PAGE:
Whether you realize it or not, people are very social beings. Unless you are a famous writer, a farmer on a tractor in the middle of a field, or a student online in their room doing schoolwork, we generally interact with a lot of people. A lot of people who may bug us and stress us out.

And in public school, the beginning of the school year can be quite exciting. But also stressful, what with meeting new people, dealing with new rules, trying to connect with a new teacher. Parents and teachers alike can actually try to work to make the beginning of school pleasant, easier, less stressful.


You can make sure your child gets to bed at a decent hour and has breakfast before heading off to school (or has their certification for reduced or free lunch) so they don’t have to stress out and worry about those things, at least. If a child comes home from school feeling exhausted, or unhappy about something that happened there, you can always sit down a few minutes and listen to their concerns. You can also teach your child a simple exercise to relax.

Tell them to clear their mind and think of nothing. Breathe deeply in and out for a few minutes. Then tell them to go outside and get some exercise, maybe ride a bike. An older teen could even watch a comedy on television or a streaming service like Netflix to destress and relax if they have had an especially hard time at school that day.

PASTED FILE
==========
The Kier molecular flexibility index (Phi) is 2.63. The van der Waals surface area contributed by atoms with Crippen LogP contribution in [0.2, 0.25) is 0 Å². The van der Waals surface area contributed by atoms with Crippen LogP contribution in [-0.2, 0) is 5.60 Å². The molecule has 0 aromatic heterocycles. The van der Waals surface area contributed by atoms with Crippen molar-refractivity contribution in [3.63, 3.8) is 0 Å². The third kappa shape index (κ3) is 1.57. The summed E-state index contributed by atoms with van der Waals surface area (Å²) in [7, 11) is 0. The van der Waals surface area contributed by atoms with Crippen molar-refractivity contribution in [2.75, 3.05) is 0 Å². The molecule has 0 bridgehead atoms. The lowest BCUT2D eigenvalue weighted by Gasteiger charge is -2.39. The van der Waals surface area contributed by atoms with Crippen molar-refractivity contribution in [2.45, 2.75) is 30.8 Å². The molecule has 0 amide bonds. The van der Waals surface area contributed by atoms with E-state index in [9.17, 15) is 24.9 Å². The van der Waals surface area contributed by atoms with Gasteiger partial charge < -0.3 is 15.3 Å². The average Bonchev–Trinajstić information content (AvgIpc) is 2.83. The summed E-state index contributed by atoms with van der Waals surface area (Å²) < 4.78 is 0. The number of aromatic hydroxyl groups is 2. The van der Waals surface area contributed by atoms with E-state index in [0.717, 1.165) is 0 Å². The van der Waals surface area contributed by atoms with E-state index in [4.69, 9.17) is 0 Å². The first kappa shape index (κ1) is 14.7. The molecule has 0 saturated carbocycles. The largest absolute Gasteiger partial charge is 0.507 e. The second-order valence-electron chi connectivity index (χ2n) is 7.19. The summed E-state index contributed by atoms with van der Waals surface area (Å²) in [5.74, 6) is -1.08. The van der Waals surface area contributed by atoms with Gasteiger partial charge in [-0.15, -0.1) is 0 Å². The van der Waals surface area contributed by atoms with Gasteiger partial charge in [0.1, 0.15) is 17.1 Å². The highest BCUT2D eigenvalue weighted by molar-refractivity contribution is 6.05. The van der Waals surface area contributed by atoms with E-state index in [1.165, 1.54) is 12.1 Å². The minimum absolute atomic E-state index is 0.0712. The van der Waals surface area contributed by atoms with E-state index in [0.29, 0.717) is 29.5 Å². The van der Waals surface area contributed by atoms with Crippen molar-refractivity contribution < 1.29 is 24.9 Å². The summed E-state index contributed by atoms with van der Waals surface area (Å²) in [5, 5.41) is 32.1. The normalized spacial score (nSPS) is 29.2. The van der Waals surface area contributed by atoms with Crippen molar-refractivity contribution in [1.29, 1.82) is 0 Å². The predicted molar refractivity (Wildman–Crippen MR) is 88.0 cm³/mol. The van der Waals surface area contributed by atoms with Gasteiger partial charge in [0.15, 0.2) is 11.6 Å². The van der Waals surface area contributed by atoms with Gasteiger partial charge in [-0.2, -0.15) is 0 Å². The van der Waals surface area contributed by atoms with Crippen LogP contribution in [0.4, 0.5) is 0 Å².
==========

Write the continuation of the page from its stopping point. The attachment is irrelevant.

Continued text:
If you really want to help, LIMIT time on the smart phone. There are even some parents who believe you should “wait until eighth”– grade, that is. Yes, what does a 7 year old need with a smart phone? Now if you are a single parent and worried about your child’s whereabouts (though being a “helicopter” parent could also stress out your child), a simple tracfone that doesn’t have internet access would make sense. Young kids should be out climbing trees, not obsessing about world events or TikToks dancers on the phone.


Teachers can work at the beginning of the year to create a safe, relaxed “learning spot” in their classroom to help kids destress. They can solicit help from their pupils by making learning feedback specific (according to “ism inc”). Be sure the student can explain what they are doing/learning, in student friendly language. You can also show the student how to be less stressed by showing them how to promote healthy “self talk,” as a form of encouragement.

In the book The 7 Habits of Highly Effective Teens, by Sean Covey, older students are encouraged to be “proactive” in their learning environment so they don’t wind up stressing out. The tips include: not being easily offended; taking responsibility for your actions; thinking before you act; bouncing back when something bad happens; focusing on things you can do without worrying about things you can’t.

Together, these things can help students (maybe even some adults) stress less, be adaptable, and enjoy their day more overall.

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